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Steve Flink: McManus, THE QUIET CHAMPION

1/3/2011 1:00:00 PM

by Steve Flink

Tennis has benefitted immeasurably over the years from the leadership and virtues of a wide range of people. Most of these high profile individuals have relished standing beneath the bright lights, celebrating the opportunity to be front and center, either on or off the court. They have embraced being among the well known, grown comfortable with a certain degree of fame, found contentment as public figures. But the sport would never have achieved such a prominent place in society without stalwart characters working diligently behind the scenes, doing the hard tasks, selflessly pursuing goals that make their superiors look better than they may really be.

Enter Jim McManus, one of the unsung heroes of the tennis world for the bulk of his lifetime. McManus is 70 now, and recently he wrote and compiled an essential book entitled simply, “Tennis History”. McManus has taken on a nearly impossible challenge and pulled it off, tracing the history of tournaments of all kinds, from the Grand Slam events to Challenger events, from WCT to the old Dewar Cup circuit, from tournaments that are still flourishing to those that no longer exist. It is an invaluable resource for the tennis historian, an enlightening educational aid for the fan and students of the game, and a book that belongs in any serious observer’s library. McManus provides the results of all singles and doubles finals from the tournaments, but also includes a brief historical written overview describing the evolution of the event. I was flattered when McManus handed me a copy of this wonderful book at the U.S. Open three months ago. I will treasure it forever. (If you want to purchase a copy, contact the author at McManus at

But before we delve more deeply into “Tennis History”, it is time to consider how much McManus has accomplished across his productive lifetime. As a player growing up in Northern California in the 1950’s and early 1960’s, he was a disciple of the renowned Tom Stow, a singularly admired teaching pro back in that era. McManus was a crafty left-hander who was just a cut below the top platform of players in his country. For three consecutive years—from 1968-70 at the outset of the “Open Era”—McManus was ranked among the top ten in his nation, finishing 1968 at No. 9, 1969 at No. 10, and 1970 at No. 8. That was his prime time as a competitor, and he remembers it fondly.

As he told me in an interview conducted recently, “I went to Australia for about three years at one stage and had a lot of fun there, and learned a lot. I put in my time on the court and had a very good coach in Tom Stow, who took me up to a certain level and taught me a lot of good things about the game and inspired me a lot.”

During that span from 1968-70, he had some impressive wins, defeating the likes of Cliff Richey, Tom Okker and Jan Kodes, holding his own with a lot of top notch players, achieving some fine results. In 1967, he won the “Wimbledon Plate”, a consolation event reserved for first and second round losers. In 1968, he made it all the way to the semifinals of the U.S. National Championships at Longwood before losing in four sets to eventual champion Arthur Ashe. “That was a good effort,” he recollects. “I beat the players I was supposed to beat, and lost to Arthur, who was expected to beat me. The best part of my game was that I was an attacker. My weakness was I didn’t have one big shot like a lot of other players did. I couldn’t rely on a great serve or a big forehand and pull that out as you would see from Marty Riessen or Clark Graebner or Charlie Pasarell or Arthur Ashe. I don’t know if I had the confidence that I could really take out the No. 1 guy. Maybe I had a block in my mind. I certainly played mental gymnastics with a couple of players ranked from maybe No. 4 to No. 7, but that was how it was.”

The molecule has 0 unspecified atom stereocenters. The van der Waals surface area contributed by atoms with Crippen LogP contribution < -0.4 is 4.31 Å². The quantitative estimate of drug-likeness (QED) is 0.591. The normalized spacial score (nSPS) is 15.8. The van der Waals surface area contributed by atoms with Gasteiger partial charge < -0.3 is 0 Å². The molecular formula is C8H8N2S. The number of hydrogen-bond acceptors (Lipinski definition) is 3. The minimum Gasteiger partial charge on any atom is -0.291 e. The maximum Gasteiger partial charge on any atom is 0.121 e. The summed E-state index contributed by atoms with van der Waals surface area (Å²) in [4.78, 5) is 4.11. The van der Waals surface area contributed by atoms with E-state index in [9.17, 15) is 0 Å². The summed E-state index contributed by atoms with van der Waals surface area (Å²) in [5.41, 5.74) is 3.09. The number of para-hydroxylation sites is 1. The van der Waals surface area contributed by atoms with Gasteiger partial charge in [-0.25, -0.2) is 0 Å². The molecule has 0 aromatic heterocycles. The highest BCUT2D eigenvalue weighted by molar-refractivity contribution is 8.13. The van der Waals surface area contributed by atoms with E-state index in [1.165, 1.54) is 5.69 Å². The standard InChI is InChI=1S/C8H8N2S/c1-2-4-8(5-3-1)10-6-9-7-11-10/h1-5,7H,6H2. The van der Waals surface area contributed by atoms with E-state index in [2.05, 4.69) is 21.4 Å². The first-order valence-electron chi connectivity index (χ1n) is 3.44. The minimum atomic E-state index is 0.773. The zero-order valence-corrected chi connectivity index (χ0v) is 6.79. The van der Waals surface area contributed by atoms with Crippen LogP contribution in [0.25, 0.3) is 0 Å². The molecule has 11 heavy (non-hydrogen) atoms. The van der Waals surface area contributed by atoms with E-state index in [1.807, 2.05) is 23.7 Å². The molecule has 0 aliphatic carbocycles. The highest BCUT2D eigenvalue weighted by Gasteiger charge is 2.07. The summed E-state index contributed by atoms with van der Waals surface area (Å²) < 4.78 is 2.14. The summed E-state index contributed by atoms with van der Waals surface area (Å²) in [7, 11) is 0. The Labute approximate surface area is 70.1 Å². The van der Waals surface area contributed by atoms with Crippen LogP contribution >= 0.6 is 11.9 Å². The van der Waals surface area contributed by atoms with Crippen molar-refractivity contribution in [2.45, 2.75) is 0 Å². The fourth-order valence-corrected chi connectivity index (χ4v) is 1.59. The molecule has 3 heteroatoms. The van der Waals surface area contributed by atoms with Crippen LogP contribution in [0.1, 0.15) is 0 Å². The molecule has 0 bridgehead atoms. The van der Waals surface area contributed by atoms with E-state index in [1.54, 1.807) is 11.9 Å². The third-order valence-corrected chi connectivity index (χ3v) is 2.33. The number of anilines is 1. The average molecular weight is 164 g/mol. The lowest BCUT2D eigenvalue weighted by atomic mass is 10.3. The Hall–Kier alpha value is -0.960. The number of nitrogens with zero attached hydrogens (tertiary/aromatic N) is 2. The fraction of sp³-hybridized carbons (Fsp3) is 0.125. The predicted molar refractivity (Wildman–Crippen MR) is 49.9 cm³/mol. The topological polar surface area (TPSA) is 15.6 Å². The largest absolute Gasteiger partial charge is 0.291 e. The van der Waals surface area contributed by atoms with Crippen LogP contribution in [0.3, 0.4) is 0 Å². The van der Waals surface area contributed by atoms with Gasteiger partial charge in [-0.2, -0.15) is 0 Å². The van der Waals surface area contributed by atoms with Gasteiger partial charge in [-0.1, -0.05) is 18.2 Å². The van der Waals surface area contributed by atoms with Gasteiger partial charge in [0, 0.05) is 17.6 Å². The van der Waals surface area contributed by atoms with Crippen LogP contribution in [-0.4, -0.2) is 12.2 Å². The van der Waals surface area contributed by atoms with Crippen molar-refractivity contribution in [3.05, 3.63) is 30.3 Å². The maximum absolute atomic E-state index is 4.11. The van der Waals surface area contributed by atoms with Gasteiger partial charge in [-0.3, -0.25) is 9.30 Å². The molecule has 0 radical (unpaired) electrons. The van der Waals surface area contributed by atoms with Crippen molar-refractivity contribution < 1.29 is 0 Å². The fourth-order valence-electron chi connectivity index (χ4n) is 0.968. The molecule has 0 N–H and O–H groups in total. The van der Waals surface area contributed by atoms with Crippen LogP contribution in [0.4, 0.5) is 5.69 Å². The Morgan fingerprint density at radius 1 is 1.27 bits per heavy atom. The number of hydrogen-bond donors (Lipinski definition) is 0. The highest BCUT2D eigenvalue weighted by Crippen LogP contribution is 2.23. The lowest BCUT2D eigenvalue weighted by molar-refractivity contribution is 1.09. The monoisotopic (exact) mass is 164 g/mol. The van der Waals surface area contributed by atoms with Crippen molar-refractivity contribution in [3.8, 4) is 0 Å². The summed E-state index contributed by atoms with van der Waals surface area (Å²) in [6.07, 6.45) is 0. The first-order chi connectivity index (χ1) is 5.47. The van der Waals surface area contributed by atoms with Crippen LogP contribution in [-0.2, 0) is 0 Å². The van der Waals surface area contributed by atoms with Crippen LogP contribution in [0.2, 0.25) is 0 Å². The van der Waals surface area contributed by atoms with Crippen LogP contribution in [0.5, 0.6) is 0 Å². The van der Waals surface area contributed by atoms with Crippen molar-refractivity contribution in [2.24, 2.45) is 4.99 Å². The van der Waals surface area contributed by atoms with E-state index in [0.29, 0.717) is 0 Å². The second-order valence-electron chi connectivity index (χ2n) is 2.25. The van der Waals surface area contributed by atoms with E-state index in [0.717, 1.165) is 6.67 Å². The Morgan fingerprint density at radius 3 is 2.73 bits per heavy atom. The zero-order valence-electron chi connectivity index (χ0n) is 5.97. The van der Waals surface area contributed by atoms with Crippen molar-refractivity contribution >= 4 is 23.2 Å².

McManus did indeed like to attack, and here is how he was described in the USTA Yearbook of 1971: “Left-hander. First and second serve usually but not invariably medium paced spin or wide slice with forehand grip, always followed to the net. Continental forehand drive, two-handed backhand drive, both with overspin. Thumb of left hand around handle on backhand drive. Hard-hit ground strokes, particularly the backhand.”

I asked McManus about a comment Clark Graebner (No. 2 in the U.S. and No. 7 in the world in 1968) once made about him. Asked in an interview about players he liked to compete against, he selected McManus as someone he was very comfortable facing. Graebner said he could virtually pick the score when he played McManus. The comment was not meant in a derogatory way; he simply liked the way his style blended against his fellow American’s, and candidly explained why he was so confident playing the left-hander.

McManus says, “Clark had a good forehand and a big serve, and he knew how to volley, but he also exuded a self confidence I may have wished I had. He was the guy with the chest puffed out who would strut around the court, and you looked at him and you just knew he was better. Maybe he put on a bit of a façade but I don’t think that was really it. It was just Clark knowing how good he was. With Arthur, in many respects what was intimidating was how he could raise his play and make shots that would cause you to say to yourself, ‘Come on Arthur. You can’t do that. You pulled that out of a hat. You could never hit a shot like that in your life.’ But he did. He did it all with casual ease and confidence, too.”

When asked if he saw Ashe becoming a towering world figure and someone who would transcend tennis in many ways, McManus replied, “Arthur was probably the most knowledgeable person on the circuit the way he would research things. Once we played a late match in Richmond and we were going to Salisbury, Maryland for the next tournament. Arthur needed a ride and I had a car so we drove together. It was about two or three in the morning and we were on the road and Arthur turned to me and said, ‘Jim, don’t stop.’ I said, ‘Arthur, what are you talking about?’ He said in kind of a pleading manner, ‘Jim, whatever you do, don’t stop. They don’t like whites driving blacks around in this part of Maryland.’ When I said, ‘Come on, Arthur,’ he mentioned he had read in Newsweek about how the [Ku Klux] Klan was big around Cambridge and Georgetown. I told him he had to be kidding, but he was absolutely serious. We did drive without stopping. But maybe he felt so strongly because he had read up on this. It was the same much later when he had a heart attack and he had so much knowledge then about his heart from reading about it.”